‘In the fixed environment, employees had very little say in the device they used and they didn’t care if their deskphone was grey or beige, but mobile is very fashion conscious and employees are actively choosing what they want. Professional services companies are looking at what IT offerings to give their latest graduate intakes in order to recruit them in the first place.’
The proliferation of mobile devices creates a series of problems for organisations, not least the need to ensure security and institute policy regarding allowing devices to connect to the corporate network.
‘With mobile, you have a very small, very cost effective device, but in terms of security organisations need to ensure users are aware of the risks and set policies regarding how users can bring their own devices to the enterprise network.’
Surely it was just as dangerous when employees could leave the corporate office with sensitive material in their brief cases?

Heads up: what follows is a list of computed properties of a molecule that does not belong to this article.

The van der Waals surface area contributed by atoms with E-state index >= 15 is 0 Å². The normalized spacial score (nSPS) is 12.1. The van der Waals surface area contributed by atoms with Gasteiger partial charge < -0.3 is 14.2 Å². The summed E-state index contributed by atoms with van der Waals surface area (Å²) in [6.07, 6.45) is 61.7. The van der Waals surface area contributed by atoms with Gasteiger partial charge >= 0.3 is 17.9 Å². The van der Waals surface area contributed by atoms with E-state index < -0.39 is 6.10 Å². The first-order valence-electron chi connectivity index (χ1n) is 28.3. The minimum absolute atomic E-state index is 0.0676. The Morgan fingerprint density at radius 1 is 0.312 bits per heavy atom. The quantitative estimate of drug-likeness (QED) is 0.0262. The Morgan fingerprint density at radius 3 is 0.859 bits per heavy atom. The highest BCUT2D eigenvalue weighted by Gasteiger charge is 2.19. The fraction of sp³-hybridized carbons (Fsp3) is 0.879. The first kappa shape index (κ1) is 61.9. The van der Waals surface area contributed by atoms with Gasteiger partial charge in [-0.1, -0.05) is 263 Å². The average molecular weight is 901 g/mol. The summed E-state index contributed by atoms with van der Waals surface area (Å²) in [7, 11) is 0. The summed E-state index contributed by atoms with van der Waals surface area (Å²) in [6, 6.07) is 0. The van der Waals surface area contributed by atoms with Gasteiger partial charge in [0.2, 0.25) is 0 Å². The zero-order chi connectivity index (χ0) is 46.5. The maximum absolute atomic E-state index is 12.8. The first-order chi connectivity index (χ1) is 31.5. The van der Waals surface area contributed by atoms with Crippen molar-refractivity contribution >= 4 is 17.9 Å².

‘The big difference is the size of the briefcase,’ quips Rutherford. ‘Briefcase size was limited but I’d estimate that 50% of emails I get have an attachment, so when you add up all that, each employee is carrying a fairly weighty asset with them. The security risk is not overplayed, it’s very much underplayed.’
Bad news is good news for UC
Unified communications seems to have come to prominence on the back of a series of disasters. Swine flu, the Icelandic volcano and airline strikes have all appeared to generate uptake of remote working. And, added to the impact of the recession and the continuing need to be seen to be green and the drivers all seem to be in place for increased usage. Rutherford doesn’t think the bad news created the demand, it just made people aware of the UC alternative. ‘It’s all about change and less about bad news,’ he says.